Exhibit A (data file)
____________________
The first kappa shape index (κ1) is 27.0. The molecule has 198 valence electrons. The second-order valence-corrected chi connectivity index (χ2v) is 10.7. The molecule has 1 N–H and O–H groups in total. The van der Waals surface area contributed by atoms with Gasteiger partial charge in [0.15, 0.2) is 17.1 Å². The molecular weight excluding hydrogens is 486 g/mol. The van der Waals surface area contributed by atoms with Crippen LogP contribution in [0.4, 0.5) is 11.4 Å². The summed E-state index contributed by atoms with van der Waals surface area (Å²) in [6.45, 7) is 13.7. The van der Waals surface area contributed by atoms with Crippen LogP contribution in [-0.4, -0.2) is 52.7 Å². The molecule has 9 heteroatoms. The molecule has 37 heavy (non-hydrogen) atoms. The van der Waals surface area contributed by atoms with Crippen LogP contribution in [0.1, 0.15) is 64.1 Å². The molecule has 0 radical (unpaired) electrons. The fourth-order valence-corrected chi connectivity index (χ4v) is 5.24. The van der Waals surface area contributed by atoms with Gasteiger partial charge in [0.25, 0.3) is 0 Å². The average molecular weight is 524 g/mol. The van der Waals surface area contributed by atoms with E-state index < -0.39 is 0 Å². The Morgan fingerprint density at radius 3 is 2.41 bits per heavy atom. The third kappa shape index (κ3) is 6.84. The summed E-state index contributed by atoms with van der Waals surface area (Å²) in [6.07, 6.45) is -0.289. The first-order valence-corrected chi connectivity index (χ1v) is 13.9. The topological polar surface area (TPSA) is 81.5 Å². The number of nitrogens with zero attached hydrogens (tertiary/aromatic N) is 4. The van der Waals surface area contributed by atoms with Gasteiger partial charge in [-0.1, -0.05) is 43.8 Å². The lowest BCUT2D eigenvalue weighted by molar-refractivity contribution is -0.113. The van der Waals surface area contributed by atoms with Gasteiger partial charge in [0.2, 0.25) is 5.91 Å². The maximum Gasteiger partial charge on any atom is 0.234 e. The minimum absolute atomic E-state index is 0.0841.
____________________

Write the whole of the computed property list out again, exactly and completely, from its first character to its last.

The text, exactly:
The first kappa shape index (κ1) is 27.0. The molecule has 198 valence electrons. The second-order valence-corrected chi connectivity index (χ2v) is 10.7. The molecule has 1 N–H and O–H groups in total. The van der Waals surface area contributed by atoms with Gasteiger partial charge in [0.15, 0.2) is 17.1 Å². The molecular weight excluding hydrogens is 486 g/mol. The van der Waals surface area contributed by atoms with Crippen LogP contribution in [0.4, 0.5) is 11.4 Å². The summed E-state index contributed by atoms with van der Waals surface area (Å²) in [6.45, 7) is 13.7. The van der Waals surface area contributed by atoms with Crippen LogP contribution in [-0.4, -0.2) is 52.7 Å². The molecule has 9 heteroatoms. The molecule has 37 heavy (non-hydrogen) atoms. The van der Waals surface area contributed by atoms with Crippen LogP contribution in [0.1, 0.15) is 64.1 Å². The molecule has 0 radical (unpaired) electrons. The fourth-order valence-corrected chi connectivity index (χ4v) is 5.24. The van der Waals surface area contributed by atoms with Gasteiger partial charge in [0.25, 0.3) is 0 Å². The average molecular weight is 524 g/mol. The van der Waals surface area contributed by atoms with E-state index < -0.39 is 0 Å². The Morgan fingerprint density at radius 3 is 2.41 bits per heavy atom. The third kappa shape index (κ3) is 6.84. The summed E-state index contributed by atoms with van der Waals surface area (Å²) in [6.07, 6.45) is -0.289. The first-order valence-corrected chi connectivity index (χ1v) is 13.9. The topological polar surface area (TPSA) is 81.5 Å². The number of nitrogens with zero attached hydrogens (tertiary/aromatic N) is 4. The van der Waals surface area contributed by atoms with Gasteiger partial charge in [-0.1, -0.05) is 43.8 Å². The lowest BCUT2D eigenvalue weighted by molar-refractivity contribution is -0.113. The van der Waals surface area contributed by atoms with Gasteiger partial charge in [0.2, 0.25) is 5.91 Å². The maximum Gasteiger partial charge on any atom is 0.234 e. The minimum absolute atomic E-state index is 0.0841.